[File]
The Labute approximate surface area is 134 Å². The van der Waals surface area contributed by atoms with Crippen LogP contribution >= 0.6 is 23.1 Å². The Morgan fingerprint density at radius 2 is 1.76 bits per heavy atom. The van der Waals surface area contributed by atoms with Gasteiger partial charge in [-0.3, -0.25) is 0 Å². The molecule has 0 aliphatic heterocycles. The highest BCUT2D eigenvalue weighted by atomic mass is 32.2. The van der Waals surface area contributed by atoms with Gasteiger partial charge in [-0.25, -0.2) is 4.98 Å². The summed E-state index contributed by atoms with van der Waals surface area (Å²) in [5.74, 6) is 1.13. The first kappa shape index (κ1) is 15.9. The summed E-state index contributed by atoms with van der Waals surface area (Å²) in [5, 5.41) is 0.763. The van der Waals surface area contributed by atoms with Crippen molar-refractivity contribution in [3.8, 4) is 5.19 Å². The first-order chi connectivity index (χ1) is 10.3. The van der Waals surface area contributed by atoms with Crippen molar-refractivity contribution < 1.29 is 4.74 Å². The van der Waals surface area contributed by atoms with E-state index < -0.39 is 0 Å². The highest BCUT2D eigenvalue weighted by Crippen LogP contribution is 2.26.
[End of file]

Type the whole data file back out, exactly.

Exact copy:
The Labute approximate surface area is 134 Å². The van der Waals surface area contributed by atoms with Crippen LogP contribution >= 0.6 is 23.1 Å². The Morgan fingerprint density at radius 2 is 1.76 bits per heavy atom. The van der Waals surface area contributed by atoms with Gasteiger partial charge in [-0.3, -0.25) is 0 Å². The molecule has 0 aliphatic heterocycles. The highest BCUT2D eigenvalue weighted by atomic mass is 32.2. The van der Waals surface area contributed by atoms with Gasteiger partial charge in [-0.25, -0.2) is 4.98 Å². The summed E-state index contributed by atoms with van der Waals surface area (Å²) in [5.74, 6) is 1.13. The first kappa shape index (κ1) is 15.9. The summed E-state index contributed by atoms with van der Waals surface area (Å²) in [5, 5.41) is 0.763. The van der Waals surface area contributed by atoms with Crippen molar-refractivity contribution in [3.8, 4) is 5.19 Å². The first-order chi connectivity index (χ1) is 10.3. The van der Waals surface area contributed by atoms with Crippen molar-refractivity contribution < 1.29 is 4.74 Å². The van der Waals surface area contributed by atoms with E-state index < -0.39 is 0 Å². The highest BCUT2D eigenvalue weighted by Crippen LogP contribution is 2.26.